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Instability of mtDNA, consisting of deletions, depletion, or both, is a major cause of mitochondrial dysfunction and disease. Twenty years have elapsed since the discovery of single mtDNA deletions in sporadic Kearns-Sayre syndrome or its milder variant, Progressive External Ophthalmoplegia (PEO).
Shortly thereafter, the accumulation of multiple mtDNA-deleted species was observed in autosomal dominant PEO. Mendelian inheritance of deletions sounded weird at first, as it is known that mtDNA is transmitted maternally, but was then explained as the consequence of a dominant mutation in a nuclear gene affecting the structural integrity of mtDNA. This hypothesis led to the discovery of five disease genes: ANT1, Twinkle, POLG1/ 2 and OPA1. On the other hand, mitochondrial DNA depletion syndromes (MDS) form a group of autosomal recessive disorders characterized by profoundly decreased mitochondrial DNA copy numbers in affected tissues. Three main clinical presentations are known: myopathic, encephalomyopathic and hepatocerebral. The first is associated with mutations in Thymidine Kinase 2 and p53-induced Ribonucleotide Reductase B subunit; the second with mutations in succinate synthase A and B; the third with recessive mutations in Twinkle, POLG1, deoxyguanosine kinase and MPV17. Mpv17, a 20 kDa mitochondrial membrane protein of unknown function. In humans as well as in knockout (ko) mice, absence of Mpv17 is associated with profound depletion of liver mtDNA.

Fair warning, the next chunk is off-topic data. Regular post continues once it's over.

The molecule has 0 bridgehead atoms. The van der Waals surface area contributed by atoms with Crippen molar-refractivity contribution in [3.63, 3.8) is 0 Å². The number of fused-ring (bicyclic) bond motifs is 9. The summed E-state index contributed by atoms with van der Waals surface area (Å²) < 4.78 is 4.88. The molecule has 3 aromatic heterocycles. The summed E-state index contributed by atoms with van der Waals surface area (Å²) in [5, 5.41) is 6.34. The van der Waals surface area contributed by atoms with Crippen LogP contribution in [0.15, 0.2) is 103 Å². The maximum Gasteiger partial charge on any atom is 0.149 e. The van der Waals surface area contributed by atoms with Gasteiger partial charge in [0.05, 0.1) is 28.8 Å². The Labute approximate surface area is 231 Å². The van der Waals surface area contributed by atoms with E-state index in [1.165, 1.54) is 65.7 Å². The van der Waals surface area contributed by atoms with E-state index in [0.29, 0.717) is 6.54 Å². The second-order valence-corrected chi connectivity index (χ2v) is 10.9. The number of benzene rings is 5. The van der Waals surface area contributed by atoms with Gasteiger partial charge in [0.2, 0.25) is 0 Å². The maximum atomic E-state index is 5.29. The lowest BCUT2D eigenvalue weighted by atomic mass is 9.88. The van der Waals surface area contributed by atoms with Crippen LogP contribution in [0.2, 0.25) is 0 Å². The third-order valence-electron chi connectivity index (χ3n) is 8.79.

Patients die of acute hypoglycemic crises or progressive hepato-cerebral failure, but ko mice have hardly any hepatic alteration whereas they develop massive proteinuria due to specific mtdNA depletionin the renal glomeruli. Taken together, these results suggest for Mpv17 a dual role, on intermediate metabolism and mtDNA maintenance. Yeast strains lacking SYM1, the ortholog of Mpv17, display a metabolic phenotype characterized by thermosensitive failure of aerobic growth and propensity to form - petite clonies. Further investigation suggests a role for Mpv17 in the handling of Krebs-cycle intermediates, which may partly explain both the metabolic and the molecular features of the human syndrome. The models discussed here offer interesting clues for the interpretation of clinical features, but they also display unexpected features, raising further questions on the role of targeted genes in normal and disease conditions.